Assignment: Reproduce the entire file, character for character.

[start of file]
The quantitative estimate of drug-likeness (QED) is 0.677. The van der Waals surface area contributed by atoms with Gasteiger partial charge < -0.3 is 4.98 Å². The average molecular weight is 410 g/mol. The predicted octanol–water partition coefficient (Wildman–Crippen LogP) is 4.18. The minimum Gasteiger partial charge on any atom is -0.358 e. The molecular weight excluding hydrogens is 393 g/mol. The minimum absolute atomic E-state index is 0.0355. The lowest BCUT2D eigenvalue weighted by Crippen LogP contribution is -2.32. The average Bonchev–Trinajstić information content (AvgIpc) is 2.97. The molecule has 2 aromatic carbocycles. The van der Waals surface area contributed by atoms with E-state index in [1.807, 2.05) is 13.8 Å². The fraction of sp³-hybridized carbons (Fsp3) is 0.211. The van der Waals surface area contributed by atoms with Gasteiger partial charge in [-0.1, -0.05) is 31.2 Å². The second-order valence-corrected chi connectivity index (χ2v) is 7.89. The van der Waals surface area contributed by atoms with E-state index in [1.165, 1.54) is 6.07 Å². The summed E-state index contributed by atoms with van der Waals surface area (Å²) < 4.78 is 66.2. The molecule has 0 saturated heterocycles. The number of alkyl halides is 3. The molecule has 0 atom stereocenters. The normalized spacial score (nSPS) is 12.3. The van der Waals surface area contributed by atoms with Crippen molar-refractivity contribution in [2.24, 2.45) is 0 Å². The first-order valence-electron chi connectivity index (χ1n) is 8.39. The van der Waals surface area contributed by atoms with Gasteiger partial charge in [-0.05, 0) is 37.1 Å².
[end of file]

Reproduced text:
The quantitative estimate of drug-likeness (QED) is 0.677. The van der Waals surface area contributed by atoms with Gasteiger partial charge < -0.3 is 4.98 Å². The average molecular weight is 410 g/mol. The predicted octanol–water partition coefficient (Wildman–Crippen LogP) is 4.18. The minimum Gasteiger partial charge on any atom is -0.358 e. The molecular weight excluding hydrogens is 393 g/mol. The minimum absolute atomic E-state index is 0.0355. The lowest BCUT2D eigenvalue weighted by Crippen LogP contribution is -2.32. The average Bonchev–Trinajstić information content (AvgIpc) is 2.97. The molecule has 2 aromatic carbocycles. The van der Waals surface area contributed by atoms with E-state index in [1.807, 2.05) is 13.8 Å². The fraction of sp³-hybridized carbons (Fsp3) is 0.211. The van der Waals surface area contributed by atoms with Gasteiger partial charge in [-0.1, -0.05) is 31.2 Å². The second-order valence-corrected chi connectivity index (χ2v) is 7.89. The van der Waals surface area contributed by atoms with E-state index in [1.165, 1.54) is 6.07 Å². The summed E-state index contributed by atoms with van der Waals surface area (Å²) < 4.78 is 66.2. The molecule has 0 saturated heterocycles. The number of alkyl halides is 3. The molecule has 0 atom stereocenters. The normalized spacial score (nSPS) is 12.3. The van der Waals surface area contributed by atoms with Crippen molar-refractivity contribution in [2.24, 2.45) is 0 Å². The first-order valence-electron chi connectivity index (χ1n) is 8.39. The van der Waals surface area contributed by atoms with Gasteiger partial charge in [-0.05, 0) is 37.1 Å².